[...] I found out, man, that he had such difficult stuff there that some of the other musicians— Like one guy, I forget what he played-I think it was guitar or trombone or whatever, I forget what the guy, what his part was—he said, "Hey, Frank, this is impossible to play." Frank said, "No, it's not." He played it, man. In other words, whatever he wrote down he could play. He could play it, man, whatever he wrote down. And I thought, "Man, this guy is a genius." Like, I couldn't believe it. I almost went out to go buy some of his records, but I didn't go that far. [laughter] But I said, "Man, this guy is something else." So that was a whole new respect for him.

He had a European tour that was going to come up. He was going to go to London. But just right at this time, that's when Nelson Riddle got this Julie Andrews show. Harry Klee, a very fine altoist who had been with Nelson for many years, said, "Oh, Nelson, you've got to get Tony on this show." Of course, Nelson probably would have called me anyway, but Harry Klee really pushed it. So consequently I was on the show, I got on the show. So I told Zappa, "Well, I'm sorry, man. I would have liked to go out on the tour, but just right now I'm going to do this TV show. I've got to stay in town, because how often do I get a TV show?" So that's what happened. I ended up doing that TV show with Nelson, but that's basically— Well, I did one album with Zappa.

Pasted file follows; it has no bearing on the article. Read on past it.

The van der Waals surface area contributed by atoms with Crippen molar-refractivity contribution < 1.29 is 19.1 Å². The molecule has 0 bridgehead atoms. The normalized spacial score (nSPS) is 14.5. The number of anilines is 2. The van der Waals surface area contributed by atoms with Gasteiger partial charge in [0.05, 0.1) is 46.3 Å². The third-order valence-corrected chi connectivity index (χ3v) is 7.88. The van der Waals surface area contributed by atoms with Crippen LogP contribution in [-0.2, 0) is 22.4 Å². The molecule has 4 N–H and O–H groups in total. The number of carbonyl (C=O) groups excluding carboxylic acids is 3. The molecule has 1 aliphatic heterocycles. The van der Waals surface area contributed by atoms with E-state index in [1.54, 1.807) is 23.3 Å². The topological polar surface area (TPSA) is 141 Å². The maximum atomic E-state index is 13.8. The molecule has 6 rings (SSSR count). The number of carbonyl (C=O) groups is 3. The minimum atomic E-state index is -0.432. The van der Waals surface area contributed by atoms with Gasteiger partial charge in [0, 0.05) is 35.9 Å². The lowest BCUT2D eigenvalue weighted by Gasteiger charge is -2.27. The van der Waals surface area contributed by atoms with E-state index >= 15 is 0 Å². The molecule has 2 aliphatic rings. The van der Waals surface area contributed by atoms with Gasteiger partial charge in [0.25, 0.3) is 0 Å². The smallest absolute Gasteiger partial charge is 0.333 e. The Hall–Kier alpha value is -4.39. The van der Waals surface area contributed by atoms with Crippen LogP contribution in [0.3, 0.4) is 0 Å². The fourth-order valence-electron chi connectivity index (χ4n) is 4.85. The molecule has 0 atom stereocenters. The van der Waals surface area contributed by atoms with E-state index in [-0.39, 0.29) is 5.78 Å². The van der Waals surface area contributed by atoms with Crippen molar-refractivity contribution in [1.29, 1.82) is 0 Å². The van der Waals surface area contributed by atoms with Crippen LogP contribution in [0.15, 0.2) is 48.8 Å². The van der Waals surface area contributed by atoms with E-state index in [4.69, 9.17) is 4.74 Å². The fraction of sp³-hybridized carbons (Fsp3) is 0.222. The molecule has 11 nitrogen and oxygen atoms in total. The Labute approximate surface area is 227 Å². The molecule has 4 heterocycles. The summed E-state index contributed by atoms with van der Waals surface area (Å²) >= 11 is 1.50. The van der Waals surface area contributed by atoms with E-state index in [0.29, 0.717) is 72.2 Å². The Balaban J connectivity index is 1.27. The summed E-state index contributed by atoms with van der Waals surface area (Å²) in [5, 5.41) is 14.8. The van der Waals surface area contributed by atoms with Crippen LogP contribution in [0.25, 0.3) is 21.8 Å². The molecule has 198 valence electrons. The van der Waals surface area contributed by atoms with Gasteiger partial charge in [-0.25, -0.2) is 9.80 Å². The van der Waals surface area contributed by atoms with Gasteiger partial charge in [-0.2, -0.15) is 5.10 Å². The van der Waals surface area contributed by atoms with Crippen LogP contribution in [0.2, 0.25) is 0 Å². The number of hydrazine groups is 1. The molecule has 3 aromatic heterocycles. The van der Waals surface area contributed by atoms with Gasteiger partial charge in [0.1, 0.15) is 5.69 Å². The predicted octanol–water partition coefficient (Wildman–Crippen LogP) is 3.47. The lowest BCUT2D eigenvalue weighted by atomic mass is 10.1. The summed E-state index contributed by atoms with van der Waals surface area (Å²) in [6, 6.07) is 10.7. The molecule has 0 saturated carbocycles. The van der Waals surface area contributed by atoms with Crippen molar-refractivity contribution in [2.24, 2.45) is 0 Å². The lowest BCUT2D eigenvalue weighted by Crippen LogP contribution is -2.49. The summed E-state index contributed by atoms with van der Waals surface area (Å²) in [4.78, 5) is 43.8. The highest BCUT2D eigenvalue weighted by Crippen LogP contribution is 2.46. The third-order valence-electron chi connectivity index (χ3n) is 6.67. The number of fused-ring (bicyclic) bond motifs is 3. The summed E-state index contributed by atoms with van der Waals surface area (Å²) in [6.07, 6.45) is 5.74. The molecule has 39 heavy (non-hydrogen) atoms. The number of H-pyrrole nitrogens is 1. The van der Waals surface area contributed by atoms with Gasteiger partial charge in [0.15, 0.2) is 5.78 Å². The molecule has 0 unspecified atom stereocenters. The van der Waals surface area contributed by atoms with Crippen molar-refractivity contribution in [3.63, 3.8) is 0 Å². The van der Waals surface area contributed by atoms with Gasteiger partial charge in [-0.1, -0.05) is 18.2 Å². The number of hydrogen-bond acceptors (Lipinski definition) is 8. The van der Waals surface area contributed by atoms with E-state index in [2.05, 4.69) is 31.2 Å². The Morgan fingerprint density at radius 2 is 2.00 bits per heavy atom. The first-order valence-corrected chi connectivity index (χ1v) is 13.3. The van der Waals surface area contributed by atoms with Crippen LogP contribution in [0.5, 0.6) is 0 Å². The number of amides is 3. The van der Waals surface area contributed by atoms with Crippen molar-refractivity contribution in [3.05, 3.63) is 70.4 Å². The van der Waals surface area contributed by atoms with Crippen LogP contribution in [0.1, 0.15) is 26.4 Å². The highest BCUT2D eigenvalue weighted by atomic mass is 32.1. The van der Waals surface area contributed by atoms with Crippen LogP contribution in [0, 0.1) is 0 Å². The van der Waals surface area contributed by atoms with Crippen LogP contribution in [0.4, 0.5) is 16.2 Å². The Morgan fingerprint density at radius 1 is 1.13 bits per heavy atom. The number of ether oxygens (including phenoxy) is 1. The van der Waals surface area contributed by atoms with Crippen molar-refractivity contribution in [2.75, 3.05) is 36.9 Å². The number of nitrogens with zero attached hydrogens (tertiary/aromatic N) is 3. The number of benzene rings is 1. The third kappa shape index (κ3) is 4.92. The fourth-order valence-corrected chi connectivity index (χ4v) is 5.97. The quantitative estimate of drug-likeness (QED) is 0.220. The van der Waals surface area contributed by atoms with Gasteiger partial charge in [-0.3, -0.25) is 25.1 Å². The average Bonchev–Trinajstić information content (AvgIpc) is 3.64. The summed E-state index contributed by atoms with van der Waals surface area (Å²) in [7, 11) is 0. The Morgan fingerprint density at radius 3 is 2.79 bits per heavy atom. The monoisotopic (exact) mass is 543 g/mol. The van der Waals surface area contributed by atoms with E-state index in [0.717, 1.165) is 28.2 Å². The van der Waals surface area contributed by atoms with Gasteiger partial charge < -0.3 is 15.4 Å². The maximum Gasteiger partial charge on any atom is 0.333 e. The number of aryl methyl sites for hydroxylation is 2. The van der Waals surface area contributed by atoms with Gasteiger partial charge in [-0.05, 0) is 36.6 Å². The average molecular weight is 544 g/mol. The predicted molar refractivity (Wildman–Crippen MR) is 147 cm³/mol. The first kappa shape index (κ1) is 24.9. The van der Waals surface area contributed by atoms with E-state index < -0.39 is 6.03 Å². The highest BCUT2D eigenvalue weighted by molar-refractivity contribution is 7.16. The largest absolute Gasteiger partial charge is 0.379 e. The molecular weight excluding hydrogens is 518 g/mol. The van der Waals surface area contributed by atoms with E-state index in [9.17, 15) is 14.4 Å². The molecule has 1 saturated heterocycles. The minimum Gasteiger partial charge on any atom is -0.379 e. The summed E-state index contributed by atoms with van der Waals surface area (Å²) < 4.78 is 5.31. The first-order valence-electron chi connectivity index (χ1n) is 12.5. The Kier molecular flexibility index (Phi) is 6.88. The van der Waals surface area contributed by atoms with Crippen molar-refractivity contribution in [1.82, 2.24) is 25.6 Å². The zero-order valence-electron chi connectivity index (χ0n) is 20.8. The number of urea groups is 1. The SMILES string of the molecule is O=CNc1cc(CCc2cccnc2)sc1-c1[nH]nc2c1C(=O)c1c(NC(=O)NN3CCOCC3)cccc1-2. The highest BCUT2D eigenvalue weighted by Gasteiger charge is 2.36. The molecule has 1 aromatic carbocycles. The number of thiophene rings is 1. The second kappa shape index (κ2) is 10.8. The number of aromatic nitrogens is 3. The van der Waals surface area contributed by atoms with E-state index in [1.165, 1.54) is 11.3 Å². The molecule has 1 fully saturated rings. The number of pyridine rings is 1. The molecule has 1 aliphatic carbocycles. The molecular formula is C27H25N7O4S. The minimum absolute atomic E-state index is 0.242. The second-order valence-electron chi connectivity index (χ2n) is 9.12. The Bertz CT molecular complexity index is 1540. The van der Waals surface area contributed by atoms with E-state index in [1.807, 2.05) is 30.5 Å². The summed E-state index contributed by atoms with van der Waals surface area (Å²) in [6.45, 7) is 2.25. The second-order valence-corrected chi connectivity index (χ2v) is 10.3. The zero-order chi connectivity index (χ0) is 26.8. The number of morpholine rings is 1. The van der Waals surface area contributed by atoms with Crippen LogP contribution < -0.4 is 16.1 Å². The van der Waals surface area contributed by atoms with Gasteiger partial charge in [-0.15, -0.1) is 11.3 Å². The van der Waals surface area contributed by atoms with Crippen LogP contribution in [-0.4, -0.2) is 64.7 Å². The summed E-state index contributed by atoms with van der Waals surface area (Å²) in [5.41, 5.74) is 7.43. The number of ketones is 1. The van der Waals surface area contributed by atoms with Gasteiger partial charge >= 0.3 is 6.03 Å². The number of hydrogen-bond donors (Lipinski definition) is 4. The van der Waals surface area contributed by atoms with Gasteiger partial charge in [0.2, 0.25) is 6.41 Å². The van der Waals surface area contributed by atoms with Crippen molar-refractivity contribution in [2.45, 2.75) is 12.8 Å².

Aynsley Dunbar

Aynsley Dunbar, "Former Mother Drummer Aynsley Dunbar," Zappa! 1992, p. 17

By the time I finished playing with Frank, everything was all written down—even the drum parts. There were solo areas where you could ad lib, but the music was a lot more studied, and it started taking away from my thoughts. He really required a classical player, somebody who read, who was brought up with that sort of idea. Since I play with feeling more than sight-reading, there came a time when my mind just got bogged down with the technical side of things. I got to the point where I just had to get out and play some loose things, something more straight from the heart. I needed to play some more of me. Frank was in the hospital at that time, and it was at a point where we weren't doing anything anyway. When I told him I wanted to leave, he asked me if I thought I was doing the right thing, and I said I just had to play something simple for a while.